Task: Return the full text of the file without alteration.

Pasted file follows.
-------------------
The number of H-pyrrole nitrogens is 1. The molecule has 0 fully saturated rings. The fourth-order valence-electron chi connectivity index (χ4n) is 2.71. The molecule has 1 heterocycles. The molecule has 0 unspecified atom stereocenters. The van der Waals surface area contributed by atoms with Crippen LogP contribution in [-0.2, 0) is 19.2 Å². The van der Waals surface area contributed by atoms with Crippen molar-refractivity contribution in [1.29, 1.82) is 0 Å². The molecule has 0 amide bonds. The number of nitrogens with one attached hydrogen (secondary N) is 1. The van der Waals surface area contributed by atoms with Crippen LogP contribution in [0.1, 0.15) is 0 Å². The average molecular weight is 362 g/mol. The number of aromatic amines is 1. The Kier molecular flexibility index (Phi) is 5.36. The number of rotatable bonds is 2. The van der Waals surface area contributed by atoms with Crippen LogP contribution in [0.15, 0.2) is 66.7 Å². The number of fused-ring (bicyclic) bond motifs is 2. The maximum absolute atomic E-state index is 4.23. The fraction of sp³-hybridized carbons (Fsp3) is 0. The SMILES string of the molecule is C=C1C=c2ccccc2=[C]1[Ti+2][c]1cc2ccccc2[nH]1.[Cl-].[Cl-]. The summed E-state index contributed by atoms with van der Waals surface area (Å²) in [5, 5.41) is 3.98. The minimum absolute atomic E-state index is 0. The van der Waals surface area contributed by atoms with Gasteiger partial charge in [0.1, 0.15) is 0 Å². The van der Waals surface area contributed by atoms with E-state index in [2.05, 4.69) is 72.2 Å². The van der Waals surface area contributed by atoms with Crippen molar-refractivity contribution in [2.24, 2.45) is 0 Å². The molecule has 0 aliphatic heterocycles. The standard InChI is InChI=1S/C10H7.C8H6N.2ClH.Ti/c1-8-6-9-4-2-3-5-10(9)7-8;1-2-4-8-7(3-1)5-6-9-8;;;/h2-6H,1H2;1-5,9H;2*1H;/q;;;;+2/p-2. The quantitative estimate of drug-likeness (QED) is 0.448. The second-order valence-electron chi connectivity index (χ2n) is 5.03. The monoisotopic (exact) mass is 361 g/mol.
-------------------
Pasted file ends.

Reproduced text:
The number of H-pyrrole nitrogens is 1. The molecule has 0 fully saturated rings. The fourth-order valence-electron chi connectivity index (χ4n) is 2.71. The molecule has 1 heterocycles. The molecule has 0 unspecified atom stereocenters. The van der Waals surface area contributed by atoms with Crippen LogP contribution in [-0.2, 0) is 19.2 Å². The van der Waals surface area contributed by atoms with Crippen molar-refractivity contribution in [1.29, 1.82) is 0 Å². The molecule has 0 amide bonds. The number of nitrogens with one attached hydrogen (secondary N) is 1. The van der Waals surface area contributed by atoms with Crippen LogP contribution in [0.1, 0.15) is 0 Å². The average molecular weight is 362 g/mol. The number of aromatic amines is 1. The Kier molecular flexibility index (Phi) is 5.36. The number of rotatable bonds is 2. The van der Waals surface area contributed by atoms with Crippen LogP contribution in [0.15, 0.2) is 66.7 Å². The number of fused-ring (bicyclic) bond motifs is 2. The maximum absolute atomic E-state index is 4.23. The fraction of sp³-hybridized carbons (Fsp3) is 0. The SMILES string of the molecule is C=C1C=c2ccccc2=[C]1[Ti+2][c]1cc2ccccc2[nH]1.[Cl-].[Cl-]. The summed E-state index contributed by atoms with van der Waals surface area (Å²) in [5, 5.41) is 3.98. The minimum absolute atomic E-state index is 0. The van der Waals surface area contributed by atoms with Gasteiger partial charge in [0.1, 0.15) is 0 Å². The van der Waals surface area contributed by atoms with E-state index in [2.05, 4.69) is 72.2 Å². The van der Waals surface area contributed by atoms with Crippen molar-refractivity contribution in [2.24, 2.45) is 0 Å². The molecule has 0 aliphatic heterocycles. The standard InChI is InChI=1S/C10H7.C8H6N.2ClH.Ti/c1-8-6-9-4-2-3-5-10(9)7-8;1-2-4-8-7(3-1)5-6-9-8;;;/h2-6H,1H2;1-5,9H;2*1H;/q;;;;+2/p-2. The quantitative estimate of drug-likeness (QED) is 0.448. The second-order valence-electron chi connectivity index (χ2n) is 5.03. The monoisotopic (exact) mass is 361 g/mol.